State of the World’s Migratory Species 2024


This is the first ever report on the ‘state of the world’s migratory species’ and was published through collaboration between UNEP-WCMC (UN Environment Programme - World Conservation Monitoring Centre) and CMS (Convention on the Conservation of Migratory Species), the global treaty for conservation and management of migratory species and their habitats. It was published in February 2024.

This report is intended as a response to UN climate change conference, COP 13, that mandated a review of conservation status of migratory species. Towards this, the report provides an overview of current state and long-term trends in conservation of migratory species listed by CMS, Red List Index (RLI), and Living Planet Index (LPI) and examines key threats. 

Migratory species are defined by CMS as: “The entire population or any geographically separate part of the population of any species or lower taxon of wild animals, a significant proportion of whose members cyclically and predictably cross one or more national jurisdictional boundaries.” They provide food, income, cultural values, crop pollination, ecosystem regulation and act as valuable indicators on health of habitats along the routes. The report states that one in five CMS-listed species are threatened with extinction and as high as 44 per cent are experiencing population declines.

Since migratory species are dependent on specific habitats at different times of their life, international cooperation is essential for their conservation. The report registers an overall deterioration in conservation status and identifies overexploitation, habitat loss and fragmentation through intentional removal, climate change and pollution as main contributors. 

This 88-page document is divided into four sections: CMS at a glance (Section 1); STATE–Conservation Status (Section 2); PRESSURE–Threats to migratory species (Section 3); RESPONSE–Actions to conserve migratory species and their habitats (Section 4).


  1. The Convention on Migratory Species establishes migratory species in two appendices. Appendix I includes species that are endangered, and Appendix II consists of species that are in unfavourable conservation status and in need of international cooperation agreements. 82 per cent of species in Appendix I and 18 per cent in Appendix II globally are threatened with extinction.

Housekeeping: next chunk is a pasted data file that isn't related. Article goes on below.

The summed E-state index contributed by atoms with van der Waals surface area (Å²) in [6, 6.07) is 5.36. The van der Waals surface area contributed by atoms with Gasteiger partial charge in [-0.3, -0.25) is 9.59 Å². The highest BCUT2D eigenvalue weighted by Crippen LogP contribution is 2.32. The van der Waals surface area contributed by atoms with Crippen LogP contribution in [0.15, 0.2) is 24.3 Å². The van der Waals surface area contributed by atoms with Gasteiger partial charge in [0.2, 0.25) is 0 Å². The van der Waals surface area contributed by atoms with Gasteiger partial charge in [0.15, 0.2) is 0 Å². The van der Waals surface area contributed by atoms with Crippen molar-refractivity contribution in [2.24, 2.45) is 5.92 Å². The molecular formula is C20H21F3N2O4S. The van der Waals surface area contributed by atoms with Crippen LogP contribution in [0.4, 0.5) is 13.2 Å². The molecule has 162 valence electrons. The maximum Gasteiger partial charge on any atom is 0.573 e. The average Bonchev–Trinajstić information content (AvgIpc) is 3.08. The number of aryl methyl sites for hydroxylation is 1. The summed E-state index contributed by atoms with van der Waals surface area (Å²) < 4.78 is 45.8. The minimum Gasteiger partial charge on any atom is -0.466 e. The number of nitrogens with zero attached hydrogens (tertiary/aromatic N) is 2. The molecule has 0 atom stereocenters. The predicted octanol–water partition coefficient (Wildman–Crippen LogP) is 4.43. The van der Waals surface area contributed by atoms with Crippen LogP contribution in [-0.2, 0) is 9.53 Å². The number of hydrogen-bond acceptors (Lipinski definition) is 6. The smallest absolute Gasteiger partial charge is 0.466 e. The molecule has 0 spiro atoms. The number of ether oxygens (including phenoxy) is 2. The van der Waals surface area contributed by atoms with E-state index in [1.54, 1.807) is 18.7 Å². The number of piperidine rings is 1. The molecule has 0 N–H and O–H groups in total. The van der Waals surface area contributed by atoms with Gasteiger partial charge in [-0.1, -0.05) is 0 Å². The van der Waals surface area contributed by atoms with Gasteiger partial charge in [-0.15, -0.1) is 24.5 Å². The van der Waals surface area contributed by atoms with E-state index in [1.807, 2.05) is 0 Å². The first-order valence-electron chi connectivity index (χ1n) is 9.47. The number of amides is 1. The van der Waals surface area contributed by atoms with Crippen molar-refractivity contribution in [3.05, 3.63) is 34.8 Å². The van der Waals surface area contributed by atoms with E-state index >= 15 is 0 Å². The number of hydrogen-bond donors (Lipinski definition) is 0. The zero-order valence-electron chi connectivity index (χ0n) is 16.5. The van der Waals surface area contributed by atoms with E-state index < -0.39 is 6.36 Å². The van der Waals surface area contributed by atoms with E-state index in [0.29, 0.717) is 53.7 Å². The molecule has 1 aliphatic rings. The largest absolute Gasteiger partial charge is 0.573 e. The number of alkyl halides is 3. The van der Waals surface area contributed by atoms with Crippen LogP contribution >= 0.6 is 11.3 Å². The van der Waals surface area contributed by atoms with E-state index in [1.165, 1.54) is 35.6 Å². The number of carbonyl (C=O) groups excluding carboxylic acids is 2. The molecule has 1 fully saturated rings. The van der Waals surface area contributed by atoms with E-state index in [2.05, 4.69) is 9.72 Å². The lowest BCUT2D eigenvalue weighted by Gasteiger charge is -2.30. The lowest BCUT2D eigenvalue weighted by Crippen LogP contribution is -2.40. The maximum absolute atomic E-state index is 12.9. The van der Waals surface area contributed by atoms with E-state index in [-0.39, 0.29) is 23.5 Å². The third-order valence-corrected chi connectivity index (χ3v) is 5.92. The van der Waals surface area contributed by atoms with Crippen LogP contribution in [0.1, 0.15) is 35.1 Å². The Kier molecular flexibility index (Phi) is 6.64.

2. Analysis of RLI assessment by taxonomic group reveals that outlook of some groups are favourable than others. While 78 per cent of birds and around 50 per cent of listed mammals are categorized as least concern, 70 per cent of reptiles and 97 per cent of fish are threatened with extinction.

  3. Since extinction risk is increasing across many species not listed in CMS appendices, the report identifies 399 globally threatened and near threatened migratory species (mainly birds and fish) in requirement of international protection. There is also the newly developed IUCN Green Status of Species for tracking recovery where 6 CMS-listed species have been assessed so far.

  4. The deteriorating status comes from anthropogenic pressure (physical infrastructure and agriculture) with compounding effects of habitat loss, degradation and fragmentation (three in four species), and over exploitation (seven in 10 species from hunting and fishing). Other factors include pollution (pesticides, plastics, heavy metals, and excess nutrients, also from underwater noise and light), and climate change which amplifies existing threats.

  5. Region based analysis of Red List Index shows that the CMS-listed species show fastest decline in Asia, Africa, and North America while those in Europe, South and Central America and Caribbean regions show positive increase in numbers.

  6. Living planet index (LPI), which gives information on average changes in relative abundance of species shows an average increase globally in species – except for fish. However, this is due to difference in methodology and taxonomic composition with CMS-list.

  7. The report recommends 30 per cent increase of Key Biodiversity Areas (KBAs) by 2030 for closing taxonomic and geographic gaps in existing network. So far 16,335 KBAs have been recognized, of which over 58 per cent are experiencing unfavourable levels of human-caused pressure.

  8. The report recommends support, monitoring and expansion of important sites through ecological restoration commitments. Infrastructure projects should be planned from the inception with relevant Environmental Impact Assessment and Strategic Environmental Assessment guidelines. 

  9. To tackle overexploitation of migratory species, effective national legislation and tools for monitoring and collecting standardized data should be in place. 

  10. Cumulative impact of harvest on migratory species at the flyaway and population level, and that of overfishing and incidental catch on marine species are also highlighted as areas in need of significant action. 

  11. Towards reducing impacts of environmental pollution CMS proposes following guidelines: environmental impact assessment for marine noise-generating activities, risk of poisoning to migratory birds. It also calls for incentivizing nature-friendly agricultural practices, reducing plastics and changes to gear designs. The report also calls for shared conservation responsibility for achieving global commitments set by Kunming-Montreal Global Biodiversity Framework. 

    Focus and Factoids by Jerry Jose. 

    PARI Library’s health archive project is part of an initiative supported by the Azim Premji University to develop a free-access repository of health-related reports relevant to rural India.


The UN Environment Programme World Conservation Monitoring Centre, Cambridge, United Kingdom


The UN Environment Programme World Conservation Monitoring Centre, Cambridge, United Kingdom


12 Feb, 2024